Independent labels’ share of the global recorded-music market grew from 39.6% in 2016 to 39.9% in 2017, according to trade body WIN’s latest Wintel report. WIN says that indie labels’ revenues grew by 10.9% year-on-year to $6.9bn, comparing this to the 10.2% growth for the overall market and – unsurprisingly this is a point of celebration for WIN – to the 9.7% growth of major labels in that period.
This year’s Wintel report also returns to a past theme: the question of whether market share should be measured by distribution or by copyright ownership. The controversial point here is the status of independent artists’ and labels’ music which goes through major label-owned distributors like Caroline, ADA and The Orchard. WIN says this accounted for 8.6% of the total market in 2017, and 22.2% of the independents’ share of the market by copyright ownership.
“Distribution is interchangeable and involves only a modicum of risk, whereas investing in the creation of a copyright in the first place is the biggest risk that any artist or music entrepreneur can take. Getting it to market is thereafter a question of choice for the artist,” wrote WIN boss Alison Wenham in her introduction to the report. Yet WIN’s fear remains that major labels count the independent music they distribute as part of their market shares when negotiating with digital music services.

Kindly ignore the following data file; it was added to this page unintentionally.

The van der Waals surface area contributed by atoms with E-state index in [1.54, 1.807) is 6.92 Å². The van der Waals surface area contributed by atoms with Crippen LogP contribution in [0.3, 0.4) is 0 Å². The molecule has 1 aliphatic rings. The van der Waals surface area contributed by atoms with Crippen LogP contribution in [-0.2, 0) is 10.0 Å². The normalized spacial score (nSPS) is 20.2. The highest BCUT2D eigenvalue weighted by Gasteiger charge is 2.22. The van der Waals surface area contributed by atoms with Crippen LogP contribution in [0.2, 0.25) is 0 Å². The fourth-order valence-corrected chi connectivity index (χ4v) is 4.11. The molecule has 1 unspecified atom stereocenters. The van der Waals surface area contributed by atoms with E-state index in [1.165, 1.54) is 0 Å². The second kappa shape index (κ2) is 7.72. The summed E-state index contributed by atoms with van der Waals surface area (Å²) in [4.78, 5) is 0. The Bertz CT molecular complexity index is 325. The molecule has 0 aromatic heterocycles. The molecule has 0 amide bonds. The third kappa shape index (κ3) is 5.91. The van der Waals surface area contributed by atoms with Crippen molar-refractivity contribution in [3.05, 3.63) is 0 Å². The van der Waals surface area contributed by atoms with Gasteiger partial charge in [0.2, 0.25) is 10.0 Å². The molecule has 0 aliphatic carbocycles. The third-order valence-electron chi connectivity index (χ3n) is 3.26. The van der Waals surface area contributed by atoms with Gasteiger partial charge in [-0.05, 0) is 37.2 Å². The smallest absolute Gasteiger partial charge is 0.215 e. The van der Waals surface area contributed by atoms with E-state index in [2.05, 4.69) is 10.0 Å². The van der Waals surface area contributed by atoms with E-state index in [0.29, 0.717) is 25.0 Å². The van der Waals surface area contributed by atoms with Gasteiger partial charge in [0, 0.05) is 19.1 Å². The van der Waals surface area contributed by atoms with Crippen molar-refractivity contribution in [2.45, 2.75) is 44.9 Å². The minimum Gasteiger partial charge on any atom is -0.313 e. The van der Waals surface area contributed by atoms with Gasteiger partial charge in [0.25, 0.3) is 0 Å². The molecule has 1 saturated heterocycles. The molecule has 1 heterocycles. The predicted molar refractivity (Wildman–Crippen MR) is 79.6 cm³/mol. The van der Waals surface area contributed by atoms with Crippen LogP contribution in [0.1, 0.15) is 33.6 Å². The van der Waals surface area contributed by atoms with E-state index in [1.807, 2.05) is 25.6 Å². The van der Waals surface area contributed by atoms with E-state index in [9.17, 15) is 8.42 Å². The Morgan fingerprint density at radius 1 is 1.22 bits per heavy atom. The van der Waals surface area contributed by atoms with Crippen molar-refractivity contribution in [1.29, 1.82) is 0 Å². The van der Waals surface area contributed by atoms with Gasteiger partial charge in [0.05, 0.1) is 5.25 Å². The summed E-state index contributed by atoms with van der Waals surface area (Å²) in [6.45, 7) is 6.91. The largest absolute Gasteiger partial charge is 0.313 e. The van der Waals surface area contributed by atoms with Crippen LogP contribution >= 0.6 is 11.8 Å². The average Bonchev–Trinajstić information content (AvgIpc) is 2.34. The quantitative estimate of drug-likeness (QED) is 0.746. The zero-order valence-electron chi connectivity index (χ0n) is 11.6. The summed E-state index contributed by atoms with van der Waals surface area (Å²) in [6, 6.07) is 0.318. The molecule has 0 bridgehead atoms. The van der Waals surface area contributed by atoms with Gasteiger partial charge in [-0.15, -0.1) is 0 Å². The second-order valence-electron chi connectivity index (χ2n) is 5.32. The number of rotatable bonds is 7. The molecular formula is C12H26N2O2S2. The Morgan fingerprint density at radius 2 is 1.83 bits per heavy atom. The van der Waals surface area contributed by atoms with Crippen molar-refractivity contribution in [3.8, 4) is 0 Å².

Other stats worth noting in the report: independent streaming revenues grew by 46% in 2017 to $3.1bn, and now account for just under 44% of the indie sector’s overall income – compared to 33% in 2016. It’s quite possible that streaming will tip over 50% of revenues for independents in 2018.
There is also a new number for revenues generated by ‘artists direct’ – those who are not signed to a label at all, but who make their music available through distributors. Wintel, using new calculations from Midia Research, estimates that artist-direct revenues grew from $94m in 2016 to $101m in 2017.
That’s a lot less than the $472m of artist-direct revenues that Midia estimated for 2017 back in April. The figure has since been refocused purely on D2C sites like Bandcamp and PledgeMusic, as well as physical music sold at concerts. Disclosure: Music Ally authored the report for WIN, working with data provided by Midia Research.